Why dynamic pricing is not just "sale at scale"
By Tjibbe van der Laan
By Tjibbe van der Laan
The living proof that dynamic pricing works – is Amazon. Amazon applies the "best price"-strategy by lowering prices against the competition for popular products. This pricing approach has made Amazon enormously successful and has provided the company with a huge market share.
Although this approach works for Amazon, this pricing strategy is less suitable for fashion brands and retailers since it can badly affect the brand's value perception. If products from a brand are marketed frequently for a low price, the brand reputation is impacted. This drastically reduces the willingness of the consumer to pay a premium price.
Nowadays, dynamic pricing is typically used by fashion retailers to "discount the collection at the end of the season". But is that a pricing strategy or simply the result of imperfect purchasing?
Consumers are more technologically savvy than ever and find the prices of comparable products within seconds. In addition, online superstores such as Amazon and Zalando raise the bar regards to delivery times and customer experience. As a result, consumers are very informed and more demanding.
Retailers should make use of the knowledge of their sales channels by:
By making this information available frequently, the retailer has powerful resources to determine the optimal price on a weekly or daily basis. As a result, supply and demand are better matched, so that drastic price reductions at the end of the season are limited to a minimum which in the end safeguards product margins.
While it is easy to apply dynamic pricing in the online world today, it is still a challenge to execute dynamic pricing in the physical store. Typically, store staff use printed lists with short product descriptions to find and discount products. Due to the high turnover in staff, not every employee is experienced and able to find and recognize products quickly when using these lists.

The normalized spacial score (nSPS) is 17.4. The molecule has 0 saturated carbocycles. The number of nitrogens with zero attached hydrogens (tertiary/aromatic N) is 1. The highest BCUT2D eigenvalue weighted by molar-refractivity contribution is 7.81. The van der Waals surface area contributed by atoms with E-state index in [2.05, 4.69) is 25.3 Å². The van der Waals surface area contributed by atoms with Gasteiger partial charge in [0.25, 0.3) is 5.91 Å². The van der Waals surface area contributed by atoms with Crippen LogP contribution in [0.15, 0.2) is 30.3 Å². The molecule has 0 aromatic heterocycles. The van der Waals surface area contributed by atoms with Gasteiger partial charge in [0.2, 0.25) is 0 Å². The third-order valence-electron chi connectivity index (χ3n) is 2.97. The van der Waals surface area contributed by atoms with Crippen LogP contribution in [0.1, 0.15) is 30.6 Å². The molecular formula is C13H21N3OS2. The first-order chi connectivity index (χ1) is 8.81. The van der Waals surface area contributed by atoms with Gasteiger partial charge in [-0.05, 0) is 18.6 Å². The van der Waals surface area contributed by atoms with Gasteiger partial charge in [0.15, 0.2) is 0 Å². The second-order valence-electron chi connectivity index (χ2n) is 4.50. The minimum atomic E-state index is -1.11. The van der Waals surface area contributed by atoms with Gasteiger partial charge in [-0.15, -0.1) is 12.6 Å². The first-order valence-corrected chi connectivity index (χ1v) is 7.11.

Transforming the physical store into the digital world is therefore important. Not only to deliver a unique shopping experience to the consumer but also to make store operations more efficient, flexible and profitable. A fundamental step to initiate the digitalization of stores is to roll out RFID. By using an intuitive RFID solution such as iD Cloud, store staff has access to a powerful tool to perform store processes with high accuracy in less time.
Recent developments in the iD Cloud app help store staff to perform price changes. By showing a visual list of nearby products which needs to be adjusted, the process is contextualized and easily understandable so that any staff member can re-price fast, flexible and with fewer errors. Next to that, the app provides important suggestions to replenish products from the back of the house so that product availability is secured, and "unnecessary" markdowns are prevented.
The most fundamental benefit of RFID is that accurate stock data is secured. By having an EPCIS repository next to RFID, it becomes possible to have a centralized view of the stock of all physical stores and distribution centres in real-time. Therefore, pricing tools will always have the most accurate and recent stock data available, resulting in the best analyzes and decisions.
By making use of iD Cloud as an RFID solution, the first fundamental step is made to digitalize the brick-and-mortar store. The solution enables high-accurate store processes so that sophisticated pricing strategies can be created and executed in all sale channels – delivering a consistent and credible shopping experience for the customer.
Does it still make sense to count stock manually? ...Read more